In addition to Li’l Abner, there was his persistent suitor, Daisy Mae (think Daisy Duke before there was a Daisy Duke); Mammy and Pappy Yokum, Abner’s parents; and a slew of supporting characters, including Joe Btfsplk, a jinxed guy with a black cloud over his head, and Sadie Hawkins, a girl so homely her father staged a footrace in which the unmarried women of Dogpatch pursued the hamlet’s bachelors. (The high school dance in which girls ask the guys was inspired by Capp’s creation.)
The strip began in six newspapers on Aug. 13, 1934. The Journal jumped in early, adding it to the Green Sheet in Sept. 10 of that year.
“Li’l Abner” quickly became a cultural obsession. One character — the “shmoo,” a white blob with a cuddly disposition that could provide all sorts of foodstuffs with ease — was so popular that merchandise in its first year generated more than $25 million in sales (about $245 million in 2016 dollars).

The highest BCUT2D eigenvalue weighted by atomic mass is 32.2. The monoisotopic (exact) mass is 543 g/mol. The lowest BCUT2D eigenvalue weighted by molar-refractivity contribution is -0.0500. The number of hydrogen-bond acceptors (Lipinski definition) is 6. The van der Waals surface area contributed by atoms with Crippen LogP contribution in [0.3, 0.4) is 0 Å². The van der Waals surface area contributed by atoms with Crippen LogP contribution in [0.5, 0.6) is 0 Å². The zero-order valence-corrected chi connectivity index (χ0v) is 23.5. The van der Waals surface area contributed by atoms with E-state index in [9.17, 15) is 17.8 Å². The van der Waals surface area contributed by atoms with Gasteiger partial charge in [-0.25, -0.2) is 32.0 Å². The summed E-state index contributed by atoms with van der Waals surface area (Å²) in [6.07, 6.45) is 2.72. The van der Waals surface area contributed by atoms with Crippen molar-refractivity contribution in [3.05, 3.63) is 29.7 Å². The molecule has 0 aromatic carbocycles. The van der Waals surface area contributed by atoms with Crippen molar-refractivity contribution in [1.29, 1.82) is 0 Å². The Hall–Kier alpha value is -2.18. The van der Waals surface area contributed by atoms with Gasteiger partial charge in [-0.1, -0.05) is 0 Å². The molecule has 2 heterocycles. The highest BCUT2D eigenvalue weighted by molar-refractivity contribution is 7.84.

Coverage from Melanie Savage at the Hartford Courant:
Li’l Abner, this year’s AHM Summer Youth Theater production, may not be one of the better-known musicals, but it is certainly pertinent to today’s political climate.
“I can think of no play more appropriate than this show for this year,” said Director Mary Rose Meade.
The show is a political farce, based upon the Al Capp comic strip that ran in newspapers from 1934 until 1977. Written in 1956, Li’l Abner “offers a chance to laugh at human nature, both in and out of the government realm,” according to an AHM press release.
“It seems like our political situation is a runaway train,” said Meade.
Hearing what is said in the show about 1950s politics, reminds one that not much has changed in more than 60 years.
“It’s both scary and reassuring,” joked Meade.